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Still Valid In A Drier West: "Cadillac Desert"

Picture of a drought affected landscape
CSIRO
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There is much that is wonderful about living in the West.  Lack of humidity, for example. 

But that's an indicator of a basic fact of life: there's not much precipitation in this part of the country, at least south of Eugene, and so not much water for all the people and nature. 

Marc Reisner covered the topic in  great depth in his monumental work Cadillac Desert, first published in 1986.  He covered the history: dams and diversions, rivers and reclamation, and the underlying issue: too much demand for too little water.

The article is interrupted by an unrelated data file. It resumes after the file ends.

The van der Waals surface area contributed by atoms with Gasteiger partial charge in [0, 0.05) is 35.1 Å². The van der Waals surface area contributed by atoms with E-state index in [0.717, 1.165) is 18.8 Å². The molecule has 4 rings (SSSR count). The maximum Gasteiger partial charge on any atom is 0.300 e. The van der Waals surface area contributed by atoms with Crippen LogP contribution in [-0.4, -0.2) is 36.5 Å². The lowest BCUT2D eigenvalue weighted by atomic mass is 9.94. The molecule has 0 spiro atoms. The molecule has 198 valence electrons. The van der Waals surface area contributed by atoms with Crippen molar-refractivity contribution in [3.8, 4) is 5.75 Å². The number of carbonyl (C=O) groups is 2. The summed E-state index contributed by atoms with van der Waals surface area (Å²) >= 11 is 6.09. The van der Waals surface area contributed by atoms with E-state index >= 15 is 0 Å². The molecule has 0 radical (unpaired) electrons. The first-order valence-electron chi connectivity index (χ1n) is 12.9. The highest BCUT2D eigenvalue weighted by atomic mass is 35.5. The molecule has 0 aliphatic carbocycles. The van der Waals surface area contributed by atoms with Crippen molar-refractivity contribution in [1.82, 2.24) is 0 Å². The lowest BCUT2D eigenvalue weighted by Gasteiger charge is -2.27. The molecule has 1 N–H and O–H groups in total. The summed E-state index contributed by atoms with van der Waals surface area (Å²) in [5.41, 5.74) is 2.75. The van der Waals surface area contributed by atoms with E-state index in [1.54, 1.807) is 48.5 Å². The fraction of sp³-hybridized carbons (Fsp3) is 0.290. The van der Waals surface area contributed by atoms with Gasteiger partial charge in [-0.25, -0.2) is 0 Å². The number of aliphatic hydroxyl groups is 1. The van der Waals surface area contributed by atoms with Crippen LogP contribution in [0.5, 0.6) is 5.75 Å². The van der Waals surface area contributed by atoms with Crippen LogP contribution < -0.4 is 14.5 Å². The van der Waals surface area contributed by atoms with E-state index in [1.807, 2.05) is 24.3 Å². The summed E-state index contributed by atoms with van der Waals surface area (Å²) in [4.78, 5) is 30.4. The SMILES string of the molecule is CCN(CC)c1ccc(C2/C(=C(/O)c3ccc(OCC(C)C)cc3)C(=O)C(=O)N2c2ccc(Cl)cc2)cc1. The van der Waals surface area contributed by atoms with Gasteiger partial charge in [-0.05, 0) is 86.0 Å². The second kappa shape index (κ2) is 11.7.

Drought has only made the book truer over time.  Lawrie Mott, Reisner's widow, is a scientist and the writer of additional material for later editions of the book.  She joins us to outline the ongoing struggle over water.  
 

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Geoffrey Riley is a graduate of the University of Missouri School of Journalism and has hosted the Jefferson Exchange on JPR since 2009. He's been a broadcaster in the Rogue Valley for more than 35 years, working in both television and radio.
John Baxter's history at JPR reaches back three decades.  John was the JPR program director who was the architect of "the split" when JPR grew from a single program stream to three separate streams. We coaxed him out of retirement and he's now a co-producer of the Jefferson Exchange.